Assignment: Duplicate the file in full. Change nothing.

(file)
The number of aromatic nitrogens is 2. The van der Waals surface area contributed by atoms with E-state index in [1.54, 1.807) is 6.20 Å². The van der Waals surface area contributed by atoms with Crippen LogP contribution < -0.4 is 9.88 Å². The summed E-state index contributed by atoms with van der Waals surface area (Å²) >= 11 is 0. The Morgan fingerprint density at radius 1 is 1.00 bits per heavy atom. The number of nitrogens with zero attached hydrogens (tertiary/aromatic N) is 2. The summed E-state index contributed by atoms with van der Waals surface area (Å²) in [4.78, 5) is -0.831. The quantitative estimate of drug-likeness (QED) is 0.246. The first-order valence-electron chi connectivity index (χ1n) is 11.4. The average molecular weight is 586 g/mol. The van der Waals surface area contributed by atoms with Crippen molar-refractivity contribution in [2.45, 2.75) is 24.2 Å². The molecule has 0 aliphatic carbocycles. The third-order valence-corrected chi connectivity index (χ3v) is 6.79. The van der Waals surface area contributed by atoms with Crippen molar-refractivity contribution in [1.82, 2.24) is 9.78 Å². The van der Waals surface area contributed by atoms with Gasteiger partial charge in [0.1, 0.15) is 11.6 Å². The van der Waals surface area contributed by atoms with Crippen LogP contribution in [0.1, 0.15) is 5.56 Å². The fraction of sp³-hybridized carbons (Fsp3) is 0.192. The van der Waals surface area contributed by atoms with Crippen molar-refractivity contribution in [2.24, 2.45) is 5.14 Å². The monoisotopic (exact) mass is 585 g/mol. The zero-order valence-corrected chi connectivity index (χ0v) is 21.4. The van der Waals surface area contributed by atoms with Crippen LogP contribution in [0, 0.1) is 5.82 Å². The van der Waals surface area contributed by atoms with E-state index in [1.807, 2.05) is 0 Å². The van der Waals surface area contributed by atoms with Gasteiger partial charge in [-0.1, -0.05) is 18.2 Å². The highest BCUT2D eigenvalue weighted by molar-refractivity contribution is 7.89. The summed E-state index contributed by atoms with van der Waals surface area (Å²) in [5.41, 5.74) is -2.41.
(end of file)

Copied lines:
The number of aromatic nitrogens is 2. The van der Waals surface area contributed by atoms with E-state index in [1.54, 1.807) is 6.20 Å². The van der Waals surface area contributed by atoms with Crippen LogP contribution < -0.4 is 9.88 Å². The summed E-state index contributed by atoms with van der Waals surface area (Å²) >= 11 is 0. The Morgan fingerprint density at radius 1 is 1.00 bits per heavy atom. The number of nitrogens with zero attached hydrogens (tertiary/aromatic N) is 2. The summed E-state index contributed by atoms with van der Waals surface area (Å²) in [4.78, 5) is -0.831. The quantitative estimate of drug-likeness (QED) is 0.246. The first-order valence-electron chi connectivity index (χ1n) is 11.4. The average molecular weight is 586 g/mol. The van der Waals surface area contributed by atoms with Crippen molar-refractivity contribution in [2.45, 2.75) is 24.2 Å². The molecule has 0 aliphatic carbocycles. The third-order valence-corrected chi connectivity index (χ3v) is 6.79. The van der Waals surface area contributed by atoms with Crippen molar-refractivity contribution in [1.82, 2.24) is 9.78 Å². The van der Waals surface area contributed by atoms with Gasteiger partial charge in [0.1, 0.15) is 11.6 Å². The van der Waals surface area contributed by atoms with Crippen LogP contribution in [0.1, 0.15) is 5.56 Å². The fraction of sp³-hybridized carbons (Fsp3) is 0.192. The van der Waals surface area contributed by atoms with Crippen molar-refractivity contribution in [2.24, 2.45) is 5.14 Å². The monoisotopic (exact) mass is 585 g/mol. The zero-order valence-corrected chi connectivity index (χ0v) is 21.4. The van der Waals surface area contributed by atoms with Crippen LogP contribution in [0, 0.1) is 5.82 Å². The van der Waals surface area contributed by atoms with E-state index in [1.807, 2.05) is 0 Å². The van der Waals surface area contributed by atoms with Gasteiger partial charge in [-0.1, -0.05) is 18.2 Å². The highest BCUT2D eigenvalue weighted by molar-refractivity contribution is 7.89. The summed E-state index contributed by atoms with van der Waals surface area (Å²) in [5.41, 5.74) is -2.41.